Vivienne Hollis is warning people to be aware of hidden dangers in their own backyards after a wasp attack left her in anaphylactic shock and "lucky to be here".

The Arapohue woman said she has around 200 sites of stings on her body - more than 40 on her head, 50 on each leg and at least another 50 on her midriff.

Earlier this month Hollis was doing work in a native bush area on her lifestyle block in Arapohue, 16km south-east of Dargaville, when she came across a fallen, half dried epiphyte, also known as a widow maker.

"As I dragged it, it actually split open and this huge swarm of wasps flew out. I stumbled and ran with these stinging, clinging attackers."


She headed towards a water trough about 25 metres away to try to "drown, douse and detach" the wasps.

At the same time she was screaming out to her daughter Terraine Hollis, who was in the house about 200 metres away and had luckily opted to extend her visit by one more day.

Terraine was wearing headphones at the time, but in another stroke of luck heard some strange sounds and went to see what was going on.

"I was already swelling, I was having trouble breathing. I was unable to stand and I was going in and out of consciousness as well," Hollis said.

She said Terraine made her promise to stay in the recovery position and count out loud to 100 while she ran to call emergency services.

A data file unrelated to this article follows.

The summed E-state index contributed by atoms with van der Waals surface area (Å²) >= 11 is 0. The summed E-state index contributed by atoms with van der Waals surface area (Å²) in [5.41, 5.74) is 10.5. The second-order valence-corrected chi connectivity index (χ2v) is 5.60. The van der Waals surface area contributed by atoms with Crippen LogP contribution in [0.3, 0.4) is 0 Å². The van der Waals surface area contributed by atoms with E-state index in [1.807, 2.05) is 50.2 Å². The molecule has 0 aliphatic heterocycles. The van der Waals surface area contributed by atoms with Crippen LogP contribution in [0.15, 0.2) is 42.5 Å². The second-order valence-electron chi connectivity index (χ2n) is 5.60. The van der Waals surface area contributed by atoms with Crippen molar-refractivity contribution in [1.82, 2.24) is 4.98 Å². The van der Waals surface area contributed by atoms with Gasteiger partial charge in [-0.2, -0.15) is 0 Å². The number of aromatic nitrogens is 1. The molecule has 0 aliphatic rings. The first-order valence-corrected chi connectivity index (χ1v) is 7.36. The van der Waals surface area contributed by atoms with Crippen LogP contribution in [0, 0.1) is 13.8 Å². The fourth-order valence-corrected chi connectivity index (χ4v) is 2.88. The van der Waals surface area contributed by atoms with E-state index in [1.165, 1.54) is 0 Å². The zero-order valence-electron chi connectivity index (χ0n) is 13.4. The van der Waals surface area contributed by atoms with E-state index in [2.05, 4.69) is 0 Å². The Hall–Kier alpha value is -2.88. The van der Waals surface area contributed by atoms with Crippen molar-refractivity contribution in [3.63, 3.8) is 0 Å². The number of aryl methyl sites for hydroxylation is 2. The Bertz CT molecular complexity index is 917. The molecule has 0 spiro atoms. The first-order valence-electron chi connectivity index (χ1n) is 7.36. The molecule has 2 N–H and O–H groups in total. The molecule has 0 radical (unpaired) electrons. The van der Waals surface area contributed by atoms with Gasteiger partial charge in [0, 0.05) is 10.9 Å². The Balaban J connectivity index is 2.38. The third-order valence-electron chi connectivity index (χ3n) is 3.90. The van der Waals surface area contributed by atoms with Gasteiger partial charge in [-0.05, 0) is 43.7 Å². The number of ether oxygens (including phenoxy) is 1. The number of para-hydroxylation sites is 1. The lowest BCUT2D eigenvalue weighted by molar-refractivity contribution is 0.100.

Terraine returned with the phone and had to put it halfway up a tree so it could get reception, while she kept speaking with the operator.

Hollis said she knew it was serious when the attending emergency services staff registered her blood pressure at 50 over 25 and called for a helicopter. A normal blood pressure is more than 120 over 80 and less than 140 over 90.

She was flown to Whangārei Hospital where she stayed overnight before being released the next day.


"It was nasty. I realised I'm actually very lucky to be here."

In the week that followed, she suffered with the excruciating itch from the hundreds of welts all over her body.

"I wanted to gouge out my skin to the bone to get rid of the itch pain."

She said now she is really good, the itch has disappeared and she is just covered in spots that look like chicken pox.

"I'd worked down in that area so much previously and I hadn't noticed wasps around. Sometimes there can be dangers hidden not far from your very own doorstep."

The 64-year-old had suffered two previous wasps attacks when she was a child, but had not suffered anaphylactic shock on those occasions. Now she carries an epi-pen with her.

She was full of praise for the emergency services who responded rapidly.

"I think for me, having been on the end of emergency services myself now, I've got a whole new respect for the critical care they provide."